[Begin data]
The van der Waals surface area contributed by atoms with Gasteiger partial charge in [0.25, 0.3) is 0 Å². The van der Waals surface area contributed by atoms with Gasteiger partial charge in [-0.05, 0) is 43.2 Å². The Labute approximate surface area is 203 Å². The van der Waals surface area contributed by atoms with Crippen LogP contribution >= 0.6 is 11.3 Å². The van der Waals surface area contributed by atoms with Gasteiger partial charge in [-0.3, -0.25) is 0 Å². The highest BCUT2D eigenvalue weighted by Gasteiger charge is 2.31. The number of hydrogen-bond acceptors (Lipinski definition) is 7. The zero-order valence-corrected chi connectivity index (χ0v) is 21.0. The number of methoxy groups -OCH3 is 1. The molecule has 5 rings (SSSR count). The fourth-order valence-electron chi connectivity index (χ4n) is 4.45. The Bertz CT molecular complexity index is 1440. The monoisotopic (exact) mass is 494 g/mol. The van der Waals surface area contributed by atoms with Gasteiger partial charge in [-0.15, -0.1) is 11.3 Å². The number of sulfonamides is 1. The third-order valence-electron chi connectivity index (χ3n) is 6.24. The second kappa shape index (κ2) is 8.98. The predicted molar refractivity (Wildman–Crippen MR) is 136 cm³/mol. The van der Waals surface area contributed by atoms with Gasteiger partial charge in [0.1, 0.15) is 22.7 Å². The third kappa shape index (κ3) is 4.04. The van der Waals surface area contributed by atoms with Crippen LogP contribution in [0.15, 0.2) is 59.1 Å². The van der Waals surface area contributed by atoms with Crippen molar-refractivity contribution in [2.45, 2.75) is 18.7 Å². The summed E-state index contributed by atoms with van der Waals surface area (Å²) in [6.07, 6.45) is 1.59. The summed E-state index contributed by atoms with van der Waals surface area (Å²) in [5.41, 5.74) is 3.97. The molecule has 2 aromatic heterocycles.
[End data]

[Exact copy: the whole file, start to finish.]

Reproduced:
The van der Waals surface area contributed by atoms with Gasteiger partial charge in [0.25, 0.3) is 0 Å². The van der Waals surface area contributed by atoms with Gasteiger partial charge in [-0.05, 0) is 43.2 Å². The Labute approximate surface area is 203 Å². The van der Waals surface area contributed by atoms with Crippen LogP contribution >= 0.6 is 11.3 Å². The van der Waals surface area contributed by atoms with Gasteiger partial charge in [-0.3, -0.25) is 0 Å². The highest BCUT2D eigenvalue weighted by Gasteiger charge is 2.31. The number of hydrogen-bond acceptors (Lipinski definition) is 7. The zero-order valence-corrected chi connectivity index (χ0v) is 21.0. The number of methoxy groups -OCH3 is 1. The molecule has 5 rings (SSSR count). The fourth-order valence-electron chi connectivity index (χ4n) is 4.45. The Bertz CT molecular complexity index is 1440. The monoisotopic (exact) mass is 494 g/mol. The van der Waals surface area contributed by atoms with Gasteiger partial charge in [-0.15, -0.1) is 11.3 Å². The number of sulfonamides is 1. The third-order valence-electron chi connectivity index (χ3n) is 6.24. The second kappa shape index (κ2) is 8.98. The predicted molar refractivity (Wildman–Crippen MR) is 136 cm³/mol. The van der Waals surface area contributed by atoms with Gasteiger partial charge in [0.1, 0.15) is 22.7 Å². The third kappa shape index (κ3) is 4.04. The van der Waals surface area contributed by atoms with Crippen LogP contribution in [0.15, 0.2) is 59.1 Å². The van der Waals surface area contributed by atoms with Crippen molar-refractivity contribution in [2.45, 2.75) is 18.7 Å². The summed E-state index contributed by atoms with van der Waals surface area (Å²) in [6.07, 6.45) is 1.59. The summed E-state index contributed by atoms with van der Waals surface area (Å²) in [5.41, 5.74) is 3.97. The molecule has 2 aromatic heterocycles.